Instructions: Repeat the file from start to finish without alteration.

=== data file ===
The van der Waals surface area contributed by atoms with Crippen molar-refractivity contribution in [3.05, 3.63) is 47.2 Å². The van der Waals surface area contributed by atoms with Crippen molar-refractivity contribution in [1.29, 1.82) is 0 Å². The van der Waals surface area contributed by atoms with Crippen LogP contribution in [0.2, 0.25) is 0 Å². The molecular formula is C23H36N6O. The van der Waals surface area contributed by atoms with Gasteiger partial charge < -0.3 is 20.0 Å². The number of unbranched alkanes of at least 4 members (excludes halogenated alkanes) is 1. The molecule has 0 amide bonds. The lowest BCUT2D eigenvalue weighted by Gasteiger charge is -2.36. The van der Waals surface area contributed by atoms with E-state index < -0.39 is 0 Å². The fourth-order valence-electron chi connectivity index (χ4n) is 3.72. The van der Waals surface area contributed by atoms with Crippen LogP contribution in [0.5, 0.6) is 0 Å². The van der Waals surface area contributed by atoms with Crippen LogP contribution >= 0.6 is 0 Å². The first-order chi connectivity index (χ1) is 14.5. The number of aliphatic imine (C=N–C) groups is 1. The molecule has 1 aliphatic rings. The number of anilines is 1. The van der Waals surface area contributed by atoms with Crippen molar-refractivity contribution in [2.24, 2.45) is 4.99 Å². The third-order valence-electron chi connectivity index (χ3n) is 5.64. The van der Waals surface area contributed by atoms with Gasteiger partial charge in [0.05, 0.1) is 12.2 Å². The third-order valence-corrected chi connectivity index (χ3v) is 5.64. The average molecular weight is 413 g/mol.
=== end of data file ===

The van der Waals surface area contributed by atoms with Crippen molar-refractivity contribution in [3.05, 3.63) is 47.2 Å². The van der Waals surface area contributed by atoms with Crippen molar-refractivity contribution in [1.29, 1.82) is 0 Å². The van der Waals surface area contributed by atoms with Crippen LogP contribution in [0.2, 0.25) is 0 Å². The molecular formula is C23H36N6O. The van der Waals surface area contributed by atoms with Gasteiger partial charge < -0.3 is 20.0 Å². The number of unbranched alkanes of at least 4 members (excludes halogenated alkanes) is 1. The molecule has 0 amide bonds. The lowest BCUT2D eigenvalue weighted by Gasteiger charge is -2.36. The van der Waals surface area contributed by atoms with E-state index < -0.39 is 0 Å². The fourth-order valence-electron chi connectivity index (χ4n) is 3.72. The van der Waals surface area contributed by atoms with Crippen LogP contribution in [0.5, 0.6) is 0 Å². The van der Waals surface area contributed by atoms with Crippen LogP contribution >= 0.6 is 0 Å². The first-order chi connectivity index (χ1) is 14.5. The number of aliphatic imine (C=N–C) groups is 1. The molecule has 1 aliphatic rings. The number of anilines is 1. The van der Waals surface area contributed by atoms with Crippen molar-refractivity contribution in [2.24, 2.45) is 4.99 Å². The third-order valence-electron chi connectivity index (χ3n) is 5.64. The van der Waals surface area contributed by atoms with Gasteiger partial charge in [0.05, 0.1) is 12.2 Å². The third-order valence-corrected chi connectivity index (χ3v) is 5.64. The average molecular weight is 413 g/mol.